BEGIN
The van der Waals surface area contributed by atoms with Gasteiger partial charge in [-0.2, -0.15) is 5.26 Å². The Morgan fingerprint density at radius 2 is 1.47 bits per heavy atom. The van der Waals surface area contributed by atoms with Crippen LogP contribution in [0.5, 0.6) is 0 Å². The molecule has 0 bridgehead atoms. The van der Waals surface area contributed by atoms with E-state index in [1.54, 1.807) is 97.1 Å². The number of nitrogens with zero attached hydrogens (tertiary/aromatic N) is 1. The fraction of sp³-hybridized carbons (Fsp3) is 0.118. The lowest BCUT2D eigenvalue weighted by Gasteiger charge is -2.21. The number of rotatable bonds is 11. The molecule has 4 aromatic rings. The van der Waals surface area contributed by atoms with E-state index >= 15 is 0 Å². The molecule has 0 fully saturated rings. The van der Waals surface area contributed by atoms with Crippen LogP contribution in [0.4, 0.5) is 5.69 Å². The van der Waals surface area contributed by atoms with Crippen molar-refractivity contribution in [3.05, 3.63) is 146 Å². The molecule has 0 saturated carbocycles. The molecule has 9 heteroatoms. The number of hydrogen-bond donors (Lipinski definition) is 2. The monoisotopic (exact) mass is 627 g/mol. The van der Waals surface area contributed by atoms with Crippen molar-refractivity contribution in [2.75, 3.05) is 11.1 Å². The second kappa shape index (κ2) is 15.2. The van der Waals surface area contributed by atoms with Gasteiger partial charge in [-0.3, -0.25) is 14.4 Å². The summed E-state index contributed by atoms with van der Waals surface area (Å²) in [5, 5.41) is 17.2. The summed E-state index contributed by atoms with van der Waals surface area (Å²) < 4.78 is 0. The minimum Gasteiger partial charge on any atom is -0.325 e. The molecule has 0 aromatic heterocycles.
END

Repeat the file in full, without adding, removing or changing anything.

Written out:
The van der Waals surface area contributed by atoms with Gasteiger partial charge in [-0.2, -0.15) is 5.26 Å². The Morgan fingerprint density at radius 2 is 1.47 bits per heavy atom. The van der Waals surface area contributed by atoms with Crippen LogP contribution in [0.5, 0.6) is 0 Å². The molecule has 0 bridgehead atoms. The van der Waals surface area contributed by atoms with E-state index in [1.54, 1.807) is 97.1 Å². The number of nitrogens with zero attached hydrogens (tertiary/aromatic N) is 1. The fraction of sp³-hybridized carbons (Fsp3) is 0.118. The lowest BCUT2D eigenvalue weighted by Gasteiger charge is -2.21. The number of rotatable bonds is 11. The molecule has 4 aromatic rings. The van der Waals surface area contributed by atoms with E-state index >= 15 is 0 Å². The molecule has 0 fully saturated rings. The van der Waals surface area contributed by atoms with Crippen LogP contribution in [0.4, 0.5) is 5.69 Å². The van der Waals surface area contributed by atoms with Crippen molar-refractivity contribution in [3.05, 3.63) is 146 Å². The molecule has 0 saturated carbocycles. The molecule has 9 heteroatoms. The number of hydrogen-bond donors (Lipinski definition) is 2. The monoisotopic (exact) mass is 627 g/mol. The van der Waals surface area contributed by atoms with Crippen molar-refractivity contribution in [2.75, 3.05) is 11.1 Å². The second kappa shape index (κ2) is 15.2. The van der Waals surface area contributed by atoms with Gasteiger partial charge in [-0.3, -0.25) is 14.4 Å². The summed E-state index contributed by atoms with van der Waals surface area (Å²) in [5, 5.41) is 17.2. The summed E-state index contributed by atoms with van der Waals surface area (Å²) < 4.78 is 0. The minimum Gasteiger partial charge on any atom is -0.325 e. The molecule has 0 aromatic heterocycles.